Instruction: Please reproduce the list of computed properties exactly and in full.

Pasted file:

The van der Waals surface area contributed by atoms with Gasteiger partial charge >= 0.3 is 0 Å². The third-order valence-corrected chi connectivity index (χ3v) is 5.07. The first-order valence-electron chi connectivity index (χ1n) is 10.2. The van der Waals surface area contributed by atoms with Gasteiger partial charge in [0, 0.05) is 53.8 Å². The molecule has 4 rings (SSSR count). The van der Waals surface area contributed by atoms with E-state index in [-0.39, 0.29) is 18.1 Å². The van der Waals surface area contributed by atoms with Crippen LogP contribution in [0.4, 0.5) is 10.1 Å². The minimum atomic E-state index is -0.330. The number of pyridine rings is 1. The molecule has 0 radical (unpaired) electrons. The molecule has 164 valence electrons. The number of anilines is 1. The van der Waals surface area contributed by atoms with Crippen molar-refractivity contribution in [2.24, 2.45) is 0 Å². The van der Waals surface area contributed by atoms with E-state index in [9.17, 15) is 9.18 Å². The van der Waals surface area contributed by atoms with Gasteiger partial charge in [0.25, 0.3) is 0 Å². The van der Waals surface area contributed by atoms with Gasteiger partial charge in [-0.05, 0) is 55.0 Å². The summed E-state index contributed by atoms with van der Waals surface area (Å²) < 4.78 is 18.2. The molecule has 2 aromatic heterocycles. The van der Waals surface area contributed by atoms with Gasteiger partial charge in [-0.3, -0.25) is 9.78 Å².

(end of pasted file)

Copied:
The van der Waals surface area contributed by atoms with Gasteiger partial charge >= 0.3 is 0 Å². The third-order valence-corrected chi connectivity index (χ3v) is 5.07. The first-order valence-electron chi connectivity index (χ1n) is 10.2. The van der Waals surface area contributed by atoms with Gasteiger partial charge in [0, 0.05) is 53.8 Å². The molecule has 4 rings (SSSR count). The van der Waals surface area contributed by atoms with E-state index in [-0.39, 0.29) is 18.1 Å². The van der Waals surface area contributed by atoms with Crippen LogP contribution in [0.4, 0.5) is 10.1 Å². The minimum atomic E-state index is -0.330. The number of pyridine rings is 1. The molecule has 0 radical (unpaired) electrons. The molecule has 164 valence electrons. The number of anilines is 1. The van der Waals surface area contributed by atoms with Crippen molar-refractivity contribution in [2.24, 2.45) is 0 Å². The van der Waals surface area contributed by atoms with E-state index in [9.17, 15) is 9.18 Å². The van der Waals surface area contributed by atoms with Gasteiger partial charge in [0.25, 0.3) is 0 Å². The van der Waals surface area contributed by atoms with Gasteiger partial charge in [-0.05, 0) is 55.0 Å². The summed E-state index contributed by atoms with van der Waals surface area (Å²) < 4.78 is 18.2. The molecule has 2 aromatic heterocycles. The van der Waals surface area contributed by atoms with Gasteiger partial charge in [-0.3, -0.25) is 9.78 Å².